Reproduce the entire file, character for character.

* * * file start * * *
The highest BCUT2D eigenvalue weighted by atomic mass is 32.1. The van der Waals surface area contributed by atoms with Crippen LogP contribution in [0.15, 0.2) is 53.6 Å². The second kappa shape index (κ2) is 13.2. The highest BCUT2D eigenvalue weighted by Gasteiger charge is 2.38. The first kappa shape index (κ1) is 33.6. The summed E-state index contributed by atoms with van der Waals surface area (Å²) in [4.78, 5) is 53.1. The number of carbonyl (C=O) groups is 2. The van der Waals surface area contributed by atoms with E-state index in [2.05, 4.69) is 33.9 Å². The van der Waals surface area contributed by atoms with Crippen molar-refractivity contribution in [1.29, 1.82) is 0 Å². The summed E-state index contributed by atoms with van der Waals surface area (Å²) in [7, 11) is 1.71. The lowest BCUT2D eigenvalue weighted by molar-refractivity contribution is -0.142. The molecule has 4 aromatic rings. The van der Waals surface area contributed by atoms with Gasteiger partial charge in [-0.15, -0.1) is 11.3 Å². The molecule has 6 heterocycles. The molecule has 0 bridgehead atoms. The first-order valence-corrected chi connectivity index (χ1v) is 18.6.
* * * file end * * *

The highest BCUT2D eigenvalue weighted by atomic mass is 32.1. The van der Waals surface area contributed by atoms with Crippen LogP contribution in [0.15, 0.2) is 53.6 Å². The second kappa shape index (κ2) is 13.2. The highest BCUT2D eigenvalue weighted by Gasteiger charge is 2.38. The first kappa shape index (κ1) is 33.6. The summed E-state index contributed by atoms with van der Waals surface area (Å²) in [4.78, 5) is 53.1. The number of carbonyl (C=O) groups is 2. The van der Waals surface area contributed by atoms with E-state index in [2.05, 4.69) is 33.9 Å². The van der Waals surface area contributed by atoms with Crippen molar-refractivity contribution in [1.29, 1.82) is 0 Å². The summed E-state index contributed by atoms with van der Waals surface area (Å²) in [7, 11) is 1.71. The lowest BCUT2D eigenvalue weighted by molar-refractivity contribution is -0.142. The molecule has 4 aromatic rings. The van der Waals surface area contributed by atoms with Gasteiger partial charge in [-0.15, -0.1) is 11.3 Å². The molecule has 6 heterocycles. The molecule has 0 bridgehead atoms. The first-order valence-corrected chi connectivity index (χ1v) is 18.6.